The Rockies got two more in the fourth keyed by a DJ LeMahieu triple and Harrell’s second wild pitch of a sloppy game that saw the teams combine for two errors and six wild pitches. Things went from bad to worse for Atlanta in the ninth when Ryan Raburn hit a grand slam off Dario Alvarez after Arodys Vizcaino left after just one batter (who reached on an error, natch) due to an apparent right oblique strain that is expected to place him on the DL.
Indians 5, Twins 2
Cleveland, which rather remarkably went just 2–4 against the Twins prior to the All-Star break, followed its 14-game winning streak by going 3–6 to finish the first half. This 5–2 win thus got a couple of monkeys off their back to start the second half. It was no gimme, however. The Twins took an early 1–0 lead and latter tied the game at 2–2 in the bottom of the fourth. Cleveland didn’t take the lead for good until the top of the sixth, when singles by Francisco Lindor, Mike Napoli and Jose Ramirez drove in a run and drove Twins starter Ervin Santana from the game, and reliever Trevor May brought home a second run with a wild pitch. Carlos Carrasco, meanwhile, pitched into the seventh. Napoli added a solo homer in the top of the eighth, and Jeff Manship, Bryan Shaw and Cody Allen shut the door for the win, maintaining Cleveland’s six-game lead over Detroit in the Central.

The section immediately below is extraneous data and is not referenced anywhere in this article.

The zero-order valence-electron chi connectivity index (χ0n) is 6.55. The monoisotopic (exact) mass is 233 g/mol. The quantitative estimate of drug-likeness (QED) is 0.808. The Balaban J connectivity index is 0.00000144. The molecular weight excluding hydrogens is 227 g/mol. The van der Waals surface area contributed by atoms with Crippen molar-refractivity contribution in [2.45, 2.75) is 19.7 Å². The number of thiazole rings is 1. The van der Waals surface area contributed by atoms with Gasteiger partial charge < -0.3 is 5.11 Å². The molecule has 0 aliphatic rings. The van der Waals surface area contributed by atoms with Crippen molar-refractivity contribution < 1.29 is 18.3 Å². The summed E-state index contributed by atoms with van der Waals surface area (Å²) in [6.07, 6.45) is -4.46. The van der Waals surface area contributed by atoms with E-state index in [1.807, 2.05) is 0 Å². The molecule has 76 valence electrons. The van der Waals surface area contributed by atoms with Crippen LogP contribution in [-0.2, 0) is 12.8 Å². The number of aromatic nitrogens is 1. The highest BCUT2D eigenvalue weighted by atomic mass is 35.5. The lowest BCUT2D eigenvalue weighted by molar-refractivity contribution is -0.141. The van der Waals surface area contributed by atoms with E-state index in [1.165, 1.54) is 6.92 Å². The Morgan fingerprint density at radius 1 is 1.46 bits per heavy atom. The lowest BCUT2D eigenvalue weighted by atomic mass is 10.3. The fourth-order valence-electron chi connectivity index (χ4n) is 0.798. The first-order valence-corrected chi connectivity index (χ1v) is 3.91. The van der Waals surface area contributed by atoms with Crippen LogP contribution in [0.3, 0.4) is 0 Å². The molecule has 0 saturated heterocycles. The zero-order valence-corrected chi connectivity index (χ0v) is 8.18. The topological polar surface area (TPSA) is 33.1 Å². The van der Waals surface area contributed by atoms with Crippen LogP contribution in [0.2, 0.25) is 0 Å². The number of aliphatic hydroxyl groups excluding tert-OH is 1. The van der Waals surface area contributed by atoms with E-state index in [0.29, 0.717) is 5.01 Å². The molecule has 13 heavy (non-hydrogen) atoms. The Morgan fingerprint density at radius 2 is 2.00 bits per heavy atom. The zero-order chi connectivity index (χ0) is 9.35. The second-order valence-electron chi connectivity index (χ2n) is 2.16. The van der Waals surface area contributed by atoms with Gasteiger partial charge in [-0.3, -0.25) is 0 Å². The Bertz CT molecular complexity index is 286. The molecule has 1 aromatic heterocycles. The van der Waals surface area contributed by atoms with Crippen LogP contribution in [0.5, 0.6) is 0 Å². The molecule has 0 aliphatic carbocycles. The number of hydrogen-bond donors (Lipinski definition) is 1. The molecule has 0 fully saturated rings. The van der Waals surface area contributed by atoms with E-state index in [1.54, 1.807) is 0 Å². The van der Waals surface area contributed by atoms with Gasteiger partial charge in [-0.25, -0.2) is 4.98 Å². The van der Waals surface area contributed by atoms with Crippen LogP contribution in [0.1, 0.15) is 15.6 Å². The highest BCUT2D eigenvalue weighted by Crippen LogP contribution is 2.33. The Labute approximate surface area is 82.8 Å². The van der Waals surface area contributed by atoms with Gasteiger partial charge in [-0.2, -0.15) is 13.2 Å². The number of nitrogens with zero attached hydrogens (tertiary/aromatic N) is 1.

Game of the Day
Marlins 7, Cardinals 6